D.C. Law 18-88 rewrote the section, which had read as follows: “Any person who, without lawful authority, shall enter, or attempt to enter, any public or private dwelling, building, or other property, or part of such dwelling, building, or other property, against the will of the lawful occupant or of the person lawfully in charge thereof, or being therein or thereon, without lawful authority to remain therein or thereon shall refuse to quit the same on the demand of the lawful occupant, or of the person lawfully in charge thereof, shall be deemed guilty of a misdemeanor, and on conviction thereof shall be punished by a fine not exceeding $100 or imprisonment in the Jail for not more than 6 months, or both, in the discretion of the court. The presence of a person in any private dwelling, building, or other property that is otherwise vacant and boarded-up or otherwise secured in a manner that conveys that it is vacant and not to be entered, or displays a no trespassing sign, shall be prima facie evidence that any person found in such property has entered against the will of the person in legal possession of the property.”

The 2013 amendment by D.C. Law 19-317 substituted “not more than the amount set forth in § 22-3571.01” for “not more than $1,000” in (a)(1) and (b).

Cross References

Burglary, see § 22-801.

Public lands, trespass, damage to, and removal of property, federal crimes and offenses, see 18 U.S.C. § 1851 et seq.

Emergency Legislation

For temporary (90 day) amendment of section, see § 7(a) of the Sentencing Reform Congressional Review Emergency Amendment Act of 2001 (D.C. Act 13-462, October 25, 2000, 47 DCR 9443).

For temporary (90 day) amendment of section, see § 219 of Omnibus Public Safety Emergency Amendment Act of 2006 (D.C. Act 16-445, July 19, 2006, 53 DCR 6443).

For temporary (90 day) amendment of section, see § 219 of Omnibus Public Safety Congressional Review Emergency Amendment Act of 2006 (D.C. Act 16-490, October 18, 2006, 53 DCR 8686).

For temporary (90 day) amendment of section, see § 219 of Omnibus Public Safety Congressional Review Emergency Amendment Act of 2007 (D.C. Act 17-10, January 16, 2007, 54 DCR 1479).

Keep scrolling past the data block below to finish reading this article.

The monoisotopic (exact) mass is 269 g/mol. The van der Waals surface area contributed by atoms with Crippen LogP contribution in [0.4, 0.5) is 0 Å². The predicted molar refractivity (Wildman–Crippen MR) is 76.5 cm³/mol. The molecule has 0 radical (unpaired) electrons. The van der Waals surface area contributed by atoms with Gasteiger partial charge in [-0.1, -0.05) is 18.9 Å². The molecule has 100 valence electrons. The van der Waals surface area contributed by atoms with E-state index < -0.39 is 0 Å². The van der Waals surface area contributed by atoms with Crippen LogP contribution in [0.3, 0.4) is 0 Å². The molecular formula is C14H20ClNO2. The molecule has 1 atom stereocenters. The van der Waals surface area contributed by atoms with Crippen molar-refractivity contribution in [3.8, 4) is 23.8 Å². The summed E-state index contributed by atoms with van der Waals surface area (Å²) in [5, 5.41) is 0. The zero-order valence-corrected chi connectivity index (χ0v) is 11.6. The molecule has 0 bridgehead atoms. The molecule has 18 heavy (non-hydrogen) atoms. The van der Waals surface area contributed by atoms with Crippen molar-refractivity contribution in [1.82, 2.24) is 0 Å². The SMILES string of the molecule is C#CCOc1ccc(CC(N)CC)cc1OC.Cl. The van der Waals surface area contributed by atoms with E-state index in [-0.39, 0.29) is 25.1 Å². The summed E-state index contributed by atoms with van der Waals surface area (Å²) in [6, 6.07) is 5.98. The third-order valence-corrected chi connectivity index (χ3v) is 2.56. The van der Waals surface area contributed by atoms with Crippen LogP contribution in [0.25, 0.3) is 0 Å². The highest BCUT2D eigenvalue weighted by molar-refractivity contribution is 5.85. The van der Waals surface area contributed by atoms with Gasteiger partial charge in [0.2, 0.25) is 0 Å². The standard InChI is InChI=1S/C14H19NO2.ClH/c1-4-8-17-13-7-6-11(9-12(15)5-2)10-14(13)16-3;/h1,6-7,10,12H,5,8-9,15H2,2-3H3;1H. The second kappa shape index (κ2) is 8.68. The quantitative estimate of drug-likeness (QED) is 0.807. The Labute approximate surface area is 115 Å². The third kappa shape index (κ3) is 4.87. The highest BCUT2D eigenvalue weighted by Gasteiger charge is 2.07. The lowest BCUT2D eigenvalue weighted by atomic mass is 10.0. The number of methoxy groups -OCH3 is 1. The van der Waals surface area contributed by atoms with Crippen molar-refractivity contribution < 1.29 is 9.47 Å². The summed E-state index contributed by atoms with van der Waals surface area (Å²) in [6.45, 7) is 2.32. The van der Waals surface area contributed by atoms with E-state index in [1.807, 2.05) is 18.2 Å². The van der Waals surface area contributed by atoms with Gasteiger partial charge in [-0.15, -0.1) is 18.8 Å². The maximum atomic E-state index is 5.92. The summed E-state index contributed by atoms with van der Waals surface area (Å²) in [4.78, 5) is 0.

For temporary (90 day) amendment of section, see § 219 of Omnibus Public Safety Second Congressional Review Emergency Amendment Act of 2007 (D.C. Act 17-25, April 19, 2007, 54 DCR 4036).

For temporary (90 day) amendment of section, see § 215 of Omnibus Public Safety and Justice Emergency Amendment Act of 2009 (D.C. Act 18-181, August 6, 2009, 56 DCR 6903).

For temporary (90 day) amendment of section, see § 215 of Omnibus Public Safety and Justice Congressional Review Emergency Amendment Act of 2009 (D.C. Act 18-227, October 21, 2009, 56 DCR 8668).

For temporary (90 days) amendment of this section, see § 201(h) of the Criminal Fine Proportionality Emergency Act of 2013 (D.C. Act 20-45, April 1, 2013, 60 DCR 5400, 20 DCSTAT 1300).

Editor's Notes

Applicability of D.C. Law 19-317: Section 401 of D.C. Law 19-317 provided that the act shall apply only to offenses committed on or after June 11, 2013.


§ 22–3303. Grave robbery; buying or selling dead bodies.

Whoever, without legal authority or without the consent of the nearest surviving relative, shall disturb or remove any dead body from a grave for the purpose of dissecting, or of buying, selling, or in any way trafficking in the same, shall be imprisoned not less than 1 year nor more than 3 years. In addition to any other penalty provided under this section, a person may be fined an amount not more than the amount set forth in § 22-3571.01.


(Mar. 3, 1901, 31 Stat. 1334, ch. 854, § 891; June 11, 2013, D.C. Law 19-317, § 303(s), 60 DCR 2064.)

Prior Codifications

1981 Ed., § 22-3103.

1973 Ed., § 22-3103.

Effect of Amendments

The 2013 amendment by D.C. Law 19-317 added the last sentence.

Cross References

Unlawful traffic in dead bodies, see § 3-206.

Emergency Legislation

For temporary (90 days) amendment of this section, see § 303(s) of the Criminal Fine Proportionality Emergency Act of 2013 (D.C. Act 20-45, April 1, 2013, 60 DCR 5400, 20 DCSTAT 1300).

Editor's Notes

Applicability of D.C. Law 19-317: Section 401 of D.C. Law 19-317 provided that the act shall apply only to offenses committed on or after June 11, 2013.